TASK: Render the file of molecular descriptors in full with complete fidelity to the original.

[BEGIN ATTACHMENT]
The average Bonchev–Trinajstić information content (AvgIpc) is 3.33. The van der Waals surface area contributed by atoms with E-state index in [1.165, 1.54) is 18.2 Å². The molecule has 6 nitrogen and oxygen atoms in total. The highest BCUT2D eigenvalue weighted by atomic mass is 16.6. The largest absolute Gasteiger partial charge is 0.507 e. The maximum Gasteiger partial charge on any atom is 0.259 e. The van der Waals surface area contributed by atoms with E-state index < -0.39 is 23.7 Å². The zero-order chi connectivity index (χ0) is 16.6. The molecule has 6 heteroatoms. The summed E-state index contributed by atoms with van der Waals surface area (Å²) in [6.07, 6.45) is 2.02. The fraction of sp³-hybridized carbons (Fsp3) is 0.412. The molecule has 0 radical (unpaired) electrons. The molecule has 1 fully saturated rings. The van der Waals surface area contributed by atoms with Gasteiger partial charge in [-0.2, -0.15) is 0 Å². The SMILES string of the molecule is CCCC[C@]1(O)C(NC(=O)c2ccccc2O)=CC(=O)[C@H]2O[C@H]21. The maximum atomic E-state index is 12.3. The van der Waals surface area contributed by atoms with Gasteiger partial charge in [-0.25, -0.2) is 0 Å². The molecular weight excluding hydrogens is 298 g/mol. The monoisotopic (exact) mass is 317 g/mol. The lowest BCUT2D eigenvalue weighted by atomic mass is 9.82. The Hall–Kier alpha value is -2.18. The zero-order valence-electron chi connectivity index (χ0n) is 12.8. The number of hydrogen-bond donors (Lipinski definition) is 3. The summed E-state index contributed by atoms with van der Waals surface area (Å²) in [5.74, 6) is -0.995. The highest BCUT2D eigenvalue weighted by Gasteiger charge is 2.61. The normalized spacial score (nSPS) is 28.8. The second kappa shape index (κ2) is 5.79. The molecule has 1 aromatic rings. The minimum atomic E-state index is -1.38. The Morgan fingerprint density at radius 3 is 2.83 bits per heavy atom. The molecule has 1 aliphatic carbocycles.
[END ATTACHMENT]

The average Bonchev–Trinajstić information content (AvgIpc) is 3.33. The van der Waals surface area contributed by atoms with E-state index in [1.165, 1.54) is 18.2 Å². The molecule has 6 nitrogen and oxygen atoms in total. The highest BCUT2D eigenvalue weighted by atomic mass is 16.6. The largest absolute Gasteiger partial charge is 0.507 e. The maximum Gasteiger partial charge on any atom is 0.259 e. The van der Waals surface area contributed by atoms with E-state index < -0.39 is 23.7 Å². The zero-order chi connectivity index (χ0) is 16.6. The molecule has 6 heteroatoms. The summed E-state index contributed by atoms with van der Waals surface area (Å²) in [6.07, 6.45) is 2.02. The fraction of sp³-hybridized carbons (Fsp3) is 0.412. The molecule has 0 radical (unpaired) electrons. The molecule has 1 fully saturated rings. The van der Waals surface area contributed by atoms with Gasteiger partial charge in [-0.2, -0.15) is 0 Å². The SMILES string of the molecule is CCCC[C@]1(O)C(NC(=O)c2ccccc2O)=CC(=O)[C@H]2O[C@H]21. The maximum atomic E-state index is 12.3. The van der Waals surface area contributed by atoms with Gasteiger partial charge in [-0.25, -0.2) is 0 Å². The molecular weight excluding hydrogens is 298 g/mol. The monoisotopic (exact) mass is 317 g/mol. The lowest BCUT2D eigenvalue weighted by atomic mass is 9.82. The Hall–Kier alpha value is -2.18. The zero-order valence-electron chi connectivity index (χ0n) is 12.8. The number of hydrogen-bond donors (Lipinski definition) is 3. The summed E-state index contributed by atoms with van der Waals surface area (Å²) in [5.74, 6) is -0.995. The highest BCUT2D eigenvalue weighted by Gasteiger charge is 2.61. The normalized spacial score (nSPS) is 28.8. The second kappa shape index (κ2) is 5.79. The molecule has 1 aromatic rings. The minimum atomic E-state index is -1.38. The Morgan fingerprint density at radius 3 is 2.83 bits per heavy atom. The molecule has 1 aliphatic carbocycles.